Hypercare: Prepare your People

Ross Hutto
January 23, 2023
January 23, 2023
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Hypercare: Prepare your People

The goal of this hypercare series is to provide as much practical information as possible. Too many articles share nebulous insights without clear direction or takeaways. The goal is to build out a toolbox for any software implementation. With experience in SAP, Oracle, Manhattan, Fishbowl, Excalibur and many others, our concepts can be taken into virtually any hypercare scenario.

In, “Hypercare: Prepare for the Worst to Deliver the Best”, we discussed a few considerations for successful post-go-live support. We focused on preparing for disruption in an uncertain landscape including discussions related to: Covid-19, staff shortages, remote tools, and how to react when losing key SMEs during or after implementation. In this article, we will continue to discuss tangible ways to put your employees in the best position for go-live success.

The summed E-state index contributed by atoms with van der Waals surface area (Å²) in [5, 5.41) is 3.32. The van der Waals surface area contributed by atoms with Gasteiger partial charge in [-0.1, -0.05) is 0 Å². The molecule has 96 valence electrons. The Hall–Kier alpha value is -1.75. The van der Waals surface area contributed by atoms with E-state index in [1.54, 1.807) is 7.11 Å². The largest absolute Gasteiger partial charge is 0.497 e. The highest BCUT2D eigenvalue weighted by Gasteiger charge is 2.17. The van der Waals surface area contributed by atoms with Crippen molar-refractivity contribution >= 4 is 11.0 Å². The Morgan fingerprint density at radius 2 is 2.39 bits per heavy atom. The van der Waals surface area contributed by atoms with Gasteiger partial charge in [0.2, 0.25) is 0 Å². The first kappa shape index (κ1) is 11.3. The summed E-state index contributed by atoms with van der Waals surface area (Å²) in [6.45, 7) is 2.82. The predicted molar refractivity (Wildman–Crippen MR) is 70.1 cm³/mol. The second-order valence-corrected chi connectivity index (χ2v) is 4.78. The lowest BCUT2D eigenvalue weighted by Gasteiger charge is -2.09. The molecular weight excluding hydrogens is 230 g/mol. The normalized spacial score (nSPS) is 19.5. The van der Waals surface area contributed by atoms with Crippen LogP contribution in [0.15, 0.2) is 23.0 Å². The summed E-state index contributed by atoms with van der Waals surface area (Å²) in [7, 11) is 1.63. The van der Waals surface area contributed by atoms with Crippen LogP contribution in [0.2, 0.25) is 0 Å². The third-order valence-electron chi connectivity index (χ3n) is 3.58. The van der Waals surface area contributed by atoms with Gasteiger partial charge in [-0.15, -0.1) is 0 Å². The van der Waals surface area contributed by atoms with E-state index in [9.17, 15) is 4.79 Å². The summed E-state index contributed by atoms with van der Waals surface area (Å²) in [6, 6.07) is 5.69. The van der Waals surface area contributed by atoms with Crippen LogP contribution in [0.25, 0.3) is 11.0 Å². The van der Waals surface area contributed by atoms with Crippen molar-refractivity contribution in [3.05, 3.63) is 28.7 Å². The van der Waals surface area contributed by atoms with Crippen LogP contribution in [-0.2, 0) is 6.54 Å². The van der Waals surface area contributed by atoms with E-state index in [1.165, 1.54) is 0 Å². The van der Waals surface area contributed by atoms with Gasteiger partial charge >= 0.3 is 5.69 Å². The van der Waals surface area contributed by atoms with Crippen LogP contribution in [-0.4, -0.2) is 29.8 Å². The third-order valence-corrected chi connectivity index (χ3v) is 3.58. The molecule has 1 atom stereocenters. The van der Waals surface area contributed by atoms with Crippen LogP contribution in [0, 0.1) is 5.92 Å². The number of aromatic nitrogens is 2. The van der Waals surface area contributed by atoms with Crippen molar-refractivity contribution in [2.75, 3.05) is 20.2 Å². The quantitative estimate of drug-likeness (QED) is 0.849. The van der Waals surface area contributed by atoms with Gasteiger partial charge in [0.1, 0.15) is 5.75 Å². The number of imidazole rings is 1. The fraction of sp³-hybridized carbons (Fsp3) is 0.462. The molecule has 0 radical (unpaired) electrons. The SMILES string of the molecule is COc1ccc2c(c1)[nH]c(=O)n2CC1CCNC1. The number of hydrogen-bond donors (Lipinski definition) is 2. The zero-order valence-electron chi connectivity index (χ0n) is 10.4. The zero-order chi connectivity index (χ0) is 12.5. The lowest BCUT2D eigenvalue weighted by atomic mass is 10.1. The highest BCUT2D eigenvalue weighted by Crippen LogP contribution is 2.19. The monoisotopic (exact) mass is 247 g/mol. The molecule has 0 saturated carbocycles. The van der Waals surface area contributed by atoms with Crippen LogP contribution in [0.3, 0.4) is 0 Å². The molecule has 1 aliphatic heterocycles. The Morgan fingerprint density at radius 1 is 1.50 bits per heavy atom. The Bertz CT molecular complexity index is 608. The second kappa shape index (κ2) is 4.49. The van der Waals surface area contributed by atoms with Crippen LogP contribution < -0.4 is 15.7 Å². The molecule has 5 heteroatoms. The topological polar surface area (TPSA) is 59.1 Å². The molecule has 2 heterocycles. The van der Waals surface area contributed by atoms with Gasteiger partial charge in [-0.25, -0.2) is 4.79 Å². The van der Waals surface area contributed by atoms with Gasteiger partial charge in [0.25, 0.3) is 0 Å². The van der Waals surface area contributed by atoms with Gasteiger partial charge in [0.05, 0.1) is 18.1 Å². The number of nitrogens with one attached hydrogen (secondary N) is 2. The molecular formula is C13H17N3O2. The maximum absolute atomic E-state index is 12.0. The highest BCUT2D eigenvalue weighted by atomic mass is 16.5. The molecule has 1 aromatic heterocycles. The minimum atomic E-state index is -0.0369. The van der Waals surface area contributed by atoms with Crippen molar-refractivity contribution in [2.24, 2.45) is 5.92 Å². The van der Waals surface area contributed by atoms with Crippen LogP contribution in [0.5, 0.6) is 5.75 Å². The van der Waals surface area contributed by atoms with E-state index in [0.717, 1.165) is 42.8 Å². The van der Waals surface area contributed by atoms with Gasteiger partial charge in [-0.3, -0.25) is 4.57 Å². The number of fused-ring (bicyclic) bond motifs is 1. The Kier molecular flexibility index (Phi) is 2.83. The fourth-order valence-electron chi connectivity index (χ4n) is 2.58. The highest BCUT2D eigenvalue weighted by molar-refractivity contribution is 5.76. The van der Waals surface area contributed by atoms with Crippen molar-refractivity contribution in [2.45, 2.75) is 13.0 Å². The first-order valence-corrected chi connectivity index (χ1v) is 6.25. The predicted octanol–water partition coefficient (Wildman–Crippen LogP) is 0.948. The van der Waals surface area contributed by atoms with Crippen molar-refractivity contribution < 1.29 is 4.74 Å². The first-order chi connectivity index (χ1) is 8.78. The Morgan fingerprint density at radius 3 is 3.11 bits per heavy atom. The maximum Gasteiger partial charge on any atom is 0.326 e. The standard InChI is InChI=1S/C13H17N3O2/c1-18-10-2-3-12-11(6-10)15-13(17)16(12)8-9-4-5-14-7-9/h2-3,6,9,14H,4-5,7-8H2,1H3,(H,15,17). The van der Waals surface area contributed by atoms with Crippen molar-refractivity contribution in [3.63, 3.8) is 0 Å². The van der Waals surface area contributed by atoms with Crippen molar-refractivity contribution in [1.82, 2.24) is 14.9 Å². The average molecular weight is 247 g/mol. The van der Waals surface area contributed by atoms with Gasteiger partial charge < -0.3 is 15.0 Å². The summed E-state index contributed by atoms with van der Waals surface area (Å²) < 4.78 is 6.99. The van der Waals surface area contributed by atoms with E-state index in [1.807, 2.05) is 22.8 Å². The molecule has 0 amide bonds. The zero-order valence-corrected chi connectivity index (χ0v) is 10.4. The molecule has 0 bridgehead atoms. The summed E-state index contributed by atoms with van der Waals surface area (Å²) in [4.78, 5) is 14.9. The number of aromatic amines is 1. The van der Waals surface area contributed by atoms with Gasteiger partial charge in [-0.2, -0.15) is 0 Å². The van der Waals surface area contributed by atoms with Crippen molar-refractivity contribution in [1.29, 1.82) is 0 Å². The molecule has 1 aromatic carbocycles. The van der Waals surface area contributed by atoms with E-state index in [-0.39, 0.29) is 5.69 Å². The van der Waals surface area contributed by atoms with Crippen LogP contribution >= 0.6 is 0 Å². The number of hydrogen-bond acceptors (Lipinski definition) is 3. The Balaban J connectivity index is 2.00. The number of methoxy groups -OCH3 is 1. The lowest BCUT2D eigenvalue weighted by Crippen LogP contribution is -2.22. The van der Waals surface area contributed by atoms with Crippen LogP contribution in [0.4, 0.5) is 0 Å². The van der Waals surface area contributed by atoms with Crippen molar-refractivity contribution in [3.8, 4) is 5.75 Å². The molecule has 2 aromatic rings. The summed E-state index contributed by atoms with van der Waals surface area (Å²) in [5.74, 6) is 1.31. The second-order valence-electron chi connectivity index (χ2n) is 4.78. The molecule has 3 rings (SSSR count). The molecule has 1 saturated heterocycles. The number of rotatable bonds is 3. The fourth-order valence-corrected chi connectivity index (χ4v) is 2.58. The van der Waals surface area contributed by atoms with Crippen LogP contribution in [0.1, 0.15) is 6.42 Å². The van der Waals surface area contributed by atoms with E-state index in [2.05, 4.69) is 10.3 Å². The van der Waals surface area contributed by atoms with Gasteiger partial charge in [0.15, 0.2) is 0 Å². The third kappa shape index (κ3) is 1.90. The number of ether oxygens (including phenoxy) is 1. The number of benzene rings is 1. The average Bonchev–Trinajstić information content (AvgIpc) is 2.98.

Systems and People

A successful hypercare is correlated to thorough process design, solution design, solution testing, implementation execution, and change management phases. Hypercare is the period used to address problems that were not identified in those phases. If your solution is not technically sound, your chance of successful implementation is zero, no matter how well your hypercare is planned. Still, in my experience, the solution design usually works well enough to keep a facility operational. Change requests and adjustments to the solution can be expedited with extra development staff present for hypercare. There will always be technical challenges and ways to improve after implementation that were not encountered in testing. Could the process have been better? Could the system have added functionality? Was some component missed during testing? Of course, but system issues are rarely “showstoppers”. Systems are predictable; they execute instructions and code. On the other hand, employees are far from predictable. We will use a case study approach to illustrate what is most often the most unpredictable and largest inhibitor to successful implementation, your people.

Introduction to TruckCo

Warehouse workers and staff at TruckCo notice multiple visitors from corporate walking around their facility taking notes and having hush conversations. C-suite executives wander the aisles in heels and polished oxfords. Rumors swirl that something new is about to happen, but no one knows exactly what.